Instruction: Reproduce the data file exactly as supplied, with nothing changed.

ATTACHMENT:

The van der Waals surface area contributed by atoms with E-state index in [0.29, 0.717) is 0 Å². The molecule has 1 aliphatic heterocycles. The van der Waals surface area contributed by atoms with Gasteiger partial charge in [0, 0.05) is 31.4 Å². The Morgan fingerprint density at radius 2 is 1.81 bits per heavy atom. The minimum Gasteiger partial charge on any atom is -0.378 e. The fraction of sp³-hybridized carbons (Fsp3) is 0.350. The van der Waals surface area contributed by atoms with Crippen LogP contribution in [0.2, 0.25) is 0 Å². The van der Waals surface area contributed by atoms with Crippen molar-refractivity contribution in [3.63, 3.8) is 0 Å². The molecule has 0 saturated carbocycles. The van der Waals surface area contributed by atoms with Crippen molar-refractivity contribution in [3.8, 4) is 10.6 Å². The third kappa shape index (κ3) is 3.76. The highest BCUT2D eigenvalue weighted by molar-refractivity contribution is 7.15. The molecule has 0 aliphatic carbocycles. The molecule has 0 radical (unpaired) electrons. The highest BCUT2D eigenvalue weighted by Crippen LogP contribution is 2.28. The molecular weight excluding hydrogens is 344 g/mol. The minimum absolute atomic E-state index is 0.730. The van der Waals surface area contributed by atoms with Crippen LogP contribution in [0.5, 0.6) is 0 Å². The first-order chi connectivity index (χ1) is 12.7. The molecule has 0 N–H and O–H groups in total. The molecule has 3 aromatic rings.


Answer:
The van der Waals surface area contributed by atoms with E-state index in [0.29, 0.717) is 0 Å². The molecule has 1 aliphatic heterocycles. The van der Waals surface area contributed by atoms with Gasteiger partial charge in [0, 0.05) is 31.4 Å². The Morgan fingerprint density at radius 2 is 1.81 bits per heavy atom. The minimum Gasteiger partial charge on any atom is -0.378 e. The fraction of sp³-hybridized carbons (Fsp3) is 0.350. The van der Waals surface area contributed by atoms with Crippen LogP contribution in [0.2, 0.25) is 0 Å². The van der Waals surface area contributed by atoms with Crippen molar-refractivity contribution in [3.63, 3.8) is 0 Å². The molecule has 0 saturated carbocycles. The van der Waals surface area contributed by atoms with Crippen molar-refractivity contribution in [3.8, 4) is 10.6 Å². The third kappa shape index (κ3) is 3.76. The highest BCUT2D eigenvalue weighted by molar-refractivity contribution is 7.15. The molecule has 0 aliphatic carbocycles. The molecule has 0 radical (unpaired) electrons. The highest BCUT2D eigenvalue weighted by Crippen LogP contribution is 2.28. The molecular weight excluding hydrogens is 344 g/mol. The minimum absolute atomic E-state index is 0.730. The van der Waals surface area contributed by atoms with Crippen LogP contribution in [0.5, 0.6) is 0 Å². The first-order chi connectivity index (χ1) is 12.7. The molecule has 0 N–H and O–H groups in total. The molecule has 3 aromatic rings.